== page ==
Infertility is a term that refers to the inability of a couple to conceive a baby, despite having intercourse regularly without the use of contraception.
When should I be concerned?
Infertility is usually diagnosed when a couple have been trying to conceive for a long period of time without any success; 85 percent of couples who have regular unprotected sex conceive within 12 months; couples who are struggling to conceive after this period of time are advised to consult their GP. Just because a couple have failed to conceive after one year does not necessarily mean they are infertile, but it is worth getting checked out. Women who are over the age of 35 and couples who have a possible reason to be worried about fertility (if a person has previously had an illness or is currently undergoing treatment which may affect fertility, for example) are advised to visit their doctor after 6 months of trying to conceive.
How is infertility diagnosed?
The initial consultation with the GP will involve a number of questions relating to the couple�s age, lifestyle choices, medical history and sexual habits (for couples that are young, in good health and have not been trying for long, the doctor will usually recommend they try for longer). The doctor will also be keen to know if the woman has had any children in the past; if they have already had children, complications during the pregnancy or birth may have affected their fertility. Additional information such as how long the couple have not been using contraception will also be ascertained during the first consultation. The doctor may perform a brief examination in order to identify any obvious symptoms or signs that may be causing problems with conception; doctors will feel for tenderness around the womb for example as this could be a sign of endometriosis.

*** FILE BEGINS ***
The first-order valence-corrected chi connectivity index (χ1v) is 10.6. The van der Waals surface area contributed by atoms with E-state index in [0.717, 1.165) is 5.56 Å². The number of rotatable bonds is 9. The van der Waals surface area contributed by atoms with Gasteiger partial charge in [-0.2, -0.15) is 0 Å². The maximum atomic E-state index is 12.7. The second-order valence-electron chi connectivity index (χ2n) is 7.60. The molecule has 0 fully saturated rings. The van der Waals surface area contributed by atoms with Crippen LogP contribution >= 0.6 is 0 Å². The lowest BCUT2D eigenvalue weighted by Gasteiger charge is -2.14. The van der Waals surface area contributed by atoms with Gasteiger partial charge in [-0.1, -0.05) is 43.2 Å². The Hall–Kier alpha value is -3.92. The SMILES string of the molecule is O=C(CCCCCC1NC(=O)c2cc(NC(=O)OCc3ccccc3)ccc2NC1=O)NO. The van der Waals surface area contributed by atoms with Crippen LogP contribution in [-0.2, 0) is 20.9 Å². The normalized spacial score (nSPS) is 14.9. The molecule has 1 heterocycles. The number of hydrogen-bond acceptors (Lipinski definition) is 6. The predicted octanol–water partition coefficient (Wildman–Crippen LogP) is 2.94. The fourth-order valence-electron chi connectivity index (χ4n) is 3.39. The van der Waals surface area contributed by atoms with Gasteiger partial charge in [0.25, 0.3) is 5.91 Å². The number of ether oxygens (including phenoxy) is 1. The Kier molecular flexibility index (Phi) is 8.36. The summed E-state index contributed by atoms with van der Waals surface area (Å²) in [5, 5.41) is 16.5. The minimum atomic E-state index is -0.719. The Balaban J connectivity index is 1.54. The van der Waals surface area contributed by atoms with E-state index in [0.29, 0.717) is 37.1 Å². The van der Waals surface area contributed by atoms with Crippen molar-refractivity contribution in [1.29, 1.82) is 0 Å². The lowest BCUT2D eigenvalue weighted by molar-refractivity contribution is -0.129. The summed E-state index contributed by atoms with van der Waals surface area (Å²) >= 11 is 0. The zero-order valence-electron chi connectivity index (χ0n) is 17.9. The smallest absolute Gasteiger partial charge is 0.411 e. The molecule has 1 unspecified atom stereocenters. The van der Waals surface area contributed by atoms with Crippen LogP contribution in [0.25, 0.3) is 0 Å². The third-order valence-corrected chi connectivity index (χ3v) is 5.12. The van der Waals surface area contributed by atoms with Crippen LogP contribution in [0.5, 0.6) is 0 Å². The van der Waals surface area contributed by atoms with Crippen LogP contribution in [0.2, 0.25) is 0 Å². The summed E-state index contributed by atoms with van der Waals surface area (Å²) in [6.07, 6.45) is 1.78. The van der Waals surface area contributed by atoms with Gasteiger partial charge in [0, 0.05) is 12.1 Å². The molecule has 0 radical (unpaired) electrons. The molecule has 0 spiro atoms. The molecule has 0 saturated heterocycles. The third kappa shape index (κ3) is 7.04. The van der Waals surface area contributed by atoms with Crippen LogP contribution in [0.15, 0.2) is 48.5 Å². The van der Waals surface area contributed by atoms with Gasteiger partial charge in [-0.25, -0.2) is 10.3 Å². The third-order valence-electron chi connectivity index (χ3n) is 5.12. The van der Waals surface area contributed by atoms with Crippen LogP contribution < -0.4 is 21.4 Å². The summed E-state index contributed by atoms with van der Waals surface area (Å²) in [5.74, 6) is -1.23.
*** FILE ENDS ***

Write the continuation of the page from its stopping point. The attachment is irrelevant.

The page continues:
The testing procedure can be lengthy and complex, especially for women. If the GP has reason for concern, they will send the couple for further testing which will help to identify potential sources of infertility and rule out other options. Women often undergo hormone analysis tests, STI tests, thyroid function tests and x-rays and ultrasound examinations to identify any issues or abnormalities with the structures in the reproductive system. Men�s testing is less rigorous and usually involves an STI tests and sperm samples; the penis and testicles will also be checked for any abnormalities.
How common is infertility?
Infertility affects around 1 in 7 couples; however the proportion of couples who are classified medically as infertile is only 5 percent. Every couple is different, but statistics show that 85 percent of couples who are actively trying for a baby will conceive within one year. 20 percent of couples will conceive within a month and 70 percent of couples will conceive within a 6 month period.
What happens if I am diagnosed with a problem that could affect my fertility?
In many cases, your doctor will recommend a treatment that will help to treat the problem; for conditions where the fallopian tubes have become blocked, for example, an operation may be carried out to remove the blockage; this may enable the couple to conceive in the future. If a serious medical condition has been identified this will always be treated as quickly as possible. In many cases, treating the source of the problems may enable the couple to conceive in the future; losing weight, reducing stress and giving up drinking, smoking and rugs are some of the most common changes couples make in order to conceive a baby.